3 Ways to Celebrate Diversity This Thanksgiving

Thanksgiving is almost here… and it offers a perfect opportunity to reflect on all that we have to be thankful for. Here, we offer 3 ideas that will inspire kids to celebrate the wonderful diversity and traditions in our communities and our world.

Celebrate with Multicultural Foods

As Thanksgiving approaches, there’s one thing on every kid’s mind: Food! Little ones will love learning about traditional holiday foods from around the world, and you may find yourself inspired to add a new multicultural dish to your Thanksgiving meal, too!

The bilingual children’s book Food, Food, Fabulous Food introduces young readers to multicultural foods from all around the world. Children will love learning about growing, shopping for, and preparing a variety of food.

Multicultural Arts and Crafts

mid-autumn festival lantern diversity craft

If you’re looking for fun, easy activities to keep little hands busy (and eager minds learning!) this Thanksgiving, try a multicultural harvest craft, like this mid-autumn festival lantern.

Or, step up the spirit of celebration with musical crafts from around the world. A homemade Chinese Bo Lang Gu is fun to make and even more fun to play!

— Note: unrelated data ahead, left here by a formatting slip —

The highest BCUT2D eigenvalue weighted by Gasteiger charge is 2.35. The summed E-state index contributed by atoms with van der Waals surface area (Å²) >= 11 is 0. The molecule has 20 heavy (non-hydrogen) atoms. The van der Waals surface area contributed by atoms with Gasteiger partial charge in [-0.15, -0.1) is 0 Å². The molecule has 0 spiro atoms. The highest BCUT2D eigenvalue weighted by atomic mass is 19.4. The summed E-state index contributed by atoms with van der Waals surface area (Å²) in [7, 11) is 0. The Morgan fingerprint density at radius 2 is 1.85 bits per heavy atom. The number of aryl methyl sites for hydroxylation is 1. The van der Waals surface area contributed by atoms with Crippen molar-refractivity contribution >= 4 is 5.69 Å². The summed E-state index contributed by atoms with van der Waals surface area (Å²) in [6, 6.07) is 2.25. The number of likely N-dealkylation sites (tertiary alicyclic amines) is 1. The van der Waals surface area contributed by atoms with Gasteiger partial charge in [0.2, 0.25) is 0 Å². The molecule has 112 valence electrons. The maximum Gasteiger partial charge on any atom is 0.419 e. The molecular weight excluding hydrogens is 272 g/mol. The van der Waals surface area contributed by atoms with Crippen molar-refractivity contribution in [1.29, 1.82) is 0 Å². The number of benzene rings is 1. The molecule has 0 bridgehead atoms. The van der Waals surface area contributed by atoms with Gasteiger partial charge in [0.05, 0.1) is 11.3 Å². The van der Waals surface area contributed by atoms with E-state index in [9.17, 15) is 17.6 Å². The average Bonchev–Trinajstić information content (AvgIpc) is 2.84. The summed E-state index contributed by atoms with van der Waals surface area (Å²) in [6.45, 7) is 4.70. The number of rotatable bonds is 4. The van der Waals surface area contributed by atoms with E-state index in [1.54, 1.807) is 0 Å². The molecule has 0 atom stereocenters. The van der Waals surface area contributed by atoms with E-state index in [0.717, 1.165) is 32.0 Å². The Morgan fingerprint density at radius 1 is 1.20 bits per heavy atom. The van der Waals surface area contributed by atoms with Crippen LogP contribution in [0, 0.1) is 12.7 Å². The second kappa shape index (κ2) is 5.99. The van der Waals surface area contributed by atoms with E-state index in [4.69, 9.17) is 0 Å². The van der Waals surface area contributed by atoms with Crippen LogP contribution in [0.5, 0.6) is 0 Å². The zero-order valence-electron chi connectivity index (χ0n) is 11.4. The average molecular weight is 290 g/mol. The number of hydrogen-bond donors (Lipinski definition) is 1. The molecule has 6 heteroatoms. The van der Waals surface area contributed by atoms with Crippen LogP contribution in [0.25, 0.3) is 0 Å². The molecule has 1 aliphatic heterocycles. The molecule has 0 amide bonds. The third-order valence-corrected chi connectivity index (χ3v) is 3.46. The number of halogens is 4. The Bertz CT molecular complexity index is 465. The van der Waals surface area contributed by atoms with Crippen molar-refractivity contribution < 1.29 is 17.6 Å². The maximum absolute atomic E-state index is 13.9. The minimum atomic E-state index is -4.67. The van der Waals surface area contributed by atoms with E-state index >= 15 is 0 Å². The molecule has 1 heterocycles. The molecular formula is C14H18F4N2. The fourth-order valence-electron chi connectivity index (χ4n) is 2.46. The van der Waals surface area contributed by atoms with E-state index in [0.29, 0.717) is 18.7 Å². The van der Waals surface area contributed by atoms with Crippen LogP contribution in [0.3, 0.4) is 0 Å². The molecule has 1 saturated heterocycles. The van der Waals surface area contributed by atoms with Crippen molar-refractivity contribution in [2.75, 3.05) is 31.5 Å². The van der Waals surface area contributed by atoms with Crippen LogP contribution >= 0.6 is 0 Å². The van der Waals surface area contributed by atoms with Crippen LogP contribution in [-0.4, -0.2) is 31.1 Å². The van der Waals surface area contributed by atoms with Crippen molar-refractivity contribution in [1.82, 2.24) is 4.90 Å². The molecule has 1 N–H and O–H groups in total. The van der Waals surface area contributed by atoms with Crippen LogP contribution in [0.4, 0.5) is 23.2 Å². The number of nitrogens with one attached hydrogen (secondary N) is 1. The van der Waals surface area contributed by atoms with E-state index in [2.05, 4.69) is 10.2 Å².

An Attitude of Gratitude

Research has shown that higher levels of gratitude are associated with happier, healthier lives. And luckily, gratitude is a skill that can be practiced and improved upon.

Have the kids in your classroom or family fill out a gratitude journal, where they reflect on things they are thankful for. Each entry can be short – even one sentence a day can uplift an attitude and spirit.

This colorful poster with “Thank You” written in many languages is a nice reminder to be grateful for the kindness shared with the people in our lives.

Thank You In Different Languages Poster - Multilingual and Multicultural Poster

Free Thanksgiving Lesson Plan

Language Lizard also offers a free multicultural lesson plan that helps students reflect on their own Thanksgiving traditions, and think about how they compare to other cultural holidays around the world.

How does your classroom or family celebrate the spirit of Thanksgiving? Comment below and let us know!

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